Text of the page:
The idea that apartheid could only be dismantled through excessive violence allowed many to continue supporting the status quo, even as increasing state violence was required to maintain the apartheid regime. When 7,000 black protesters rose up in opposition to the ‘pass-book’, a government ID that defined your rights according to your race, police fired indiscriminately into the crowd and killed 69 people. UMkhonto we Sizwe (MK), the paramilitary arm of the African National Congress (ANC), was formed in the wake of this atrocity, now known as the Sharpeville massacre.

Pervading this discussion were racist narratives that suggested that black Africans were not ready to be given sovereignty and that they were too tribal, or inherently violent, to form stable societies. Many colonial enterprises relied on similar notions of stewardship, which gave Europeans the right to control African affairs. An opinion article in The New York Times in 1962 entitled ‘Africa Struggles with Democracy’ repeats long-cited ideas about the backwards, tribalistic people of the continent. Seemingly legitimate concerns about the rise of ‘strong man’ rule even suggested that Africans were somehow predisposed to it: “Now, having become the masters, they seem to many Western observers to be surrendering their new powers just as fast as they can, not to the white overlords, but to their own black leaders.”

Absent from this discussion was the fact that the white holders of power had, for the past four hundred years, undermined the rule of law and effectively precluded the formation of stable African societies. The apartheid government regularly stoked racial tensions to preserve its power, even to the end of its rule.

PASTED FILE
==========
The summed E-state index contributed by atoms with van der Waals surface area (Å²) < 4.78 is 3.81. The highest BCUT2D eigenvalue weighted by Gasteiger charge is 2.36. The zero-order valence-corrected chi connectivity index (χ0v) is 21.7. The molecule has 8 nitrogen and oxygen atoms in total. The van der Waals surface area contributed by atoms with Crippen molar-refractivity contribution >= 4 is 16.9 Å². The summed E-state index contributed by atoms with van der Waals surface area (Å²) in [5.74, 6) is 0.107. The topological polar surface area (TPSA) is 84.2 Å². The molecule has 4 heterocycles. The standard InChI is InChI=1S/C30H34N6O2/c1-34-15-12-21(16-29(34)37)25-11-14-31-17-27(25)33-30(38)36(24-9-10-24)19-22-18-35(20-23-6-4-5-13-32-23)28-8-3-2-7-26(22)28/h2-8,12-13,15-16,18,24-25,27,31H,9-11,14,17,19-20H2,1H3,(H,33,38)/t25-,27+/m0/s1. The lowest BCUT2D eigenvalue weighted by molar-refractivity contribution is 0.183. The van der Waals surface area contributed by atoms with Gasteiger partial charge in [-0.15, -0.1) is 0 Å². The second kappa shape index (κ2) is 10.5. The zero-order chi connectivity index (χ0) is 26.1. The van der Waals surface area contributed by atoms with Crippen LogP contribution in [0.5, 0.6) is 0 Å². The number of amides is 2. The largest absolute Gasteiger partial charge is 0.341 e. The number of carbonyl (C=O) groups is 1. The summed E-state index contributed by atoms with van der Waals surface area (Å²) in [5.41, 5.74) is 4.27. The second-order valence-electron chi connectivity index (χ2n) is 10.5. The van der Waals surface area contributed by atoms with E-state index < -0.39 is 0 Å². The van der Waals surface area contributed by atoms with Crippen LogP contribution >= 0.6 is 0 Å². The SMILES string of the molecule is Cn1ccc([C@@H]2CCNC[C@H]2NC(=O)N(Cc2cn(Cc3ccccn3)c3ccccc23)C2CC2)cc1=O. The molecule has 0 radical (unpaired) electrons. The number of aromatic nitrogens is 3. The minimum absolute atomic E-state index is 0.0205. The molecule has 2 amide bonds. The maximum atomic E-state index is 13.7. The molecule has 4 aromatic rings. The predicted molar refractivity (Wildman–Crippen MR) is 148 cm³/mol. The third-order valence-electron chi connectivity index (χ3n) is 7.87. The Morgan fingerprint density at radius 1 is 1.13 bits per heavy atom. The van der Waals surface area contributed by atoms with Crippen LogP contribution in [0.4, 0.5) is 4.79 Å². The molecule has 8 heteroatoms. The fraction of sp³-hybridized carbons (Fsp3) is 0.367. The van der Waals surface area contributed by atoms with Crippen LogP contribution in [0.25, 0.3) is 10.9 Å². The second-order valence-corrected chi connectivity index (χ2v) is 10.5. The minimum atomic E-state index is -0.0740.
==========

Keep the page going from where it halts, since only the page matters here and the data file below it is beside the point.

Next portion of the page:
The final way the apartheid regime clung to power was to exaggerate claims of a greater evil. For many in the West, the “inhumanity of the South African system, its perverse racism, was a lesser evil” than the spectre of communism. The apartheid government, and its powerful allies in the United States and the United Kingdom, considered the ANC a terrorist organisation sympathetic to communism. After the United Nations published a report advocating for the establishment of a ‘non-racial democracy’, South Africa accused it of bias for drawing on sources which it considered “communist-infiltrated or controlled”.

In 1952, Nelson Mandela was imprisoned for ‘statutory communism’. He would later face charges of ‘high treason’ and ‘conspiracy to violently overthrow the government’; the latter led to his famous imprisonment on Robben Island. In 2005, 11 years after apartheid was lifted, I had the honour of meeting him. Yet, he remained on the United States terror watchlist until 2008.

It is in this spirit that one should view the moral leadership of South Africa at the ICJ. In the words of Chief Albert Lutuli, a former President-General of the ANC: “Our history is one of opposition to domination, of protest and refusal to submit to tyranny.” The struggle for national rights in South Africa has a 300-year-old history. It continues today, as economic and social apartheid is dismantled in South Africa and it challenges Western imperialism.

Decolonisation is not an easy endeavour, but history shows that it is inevitable.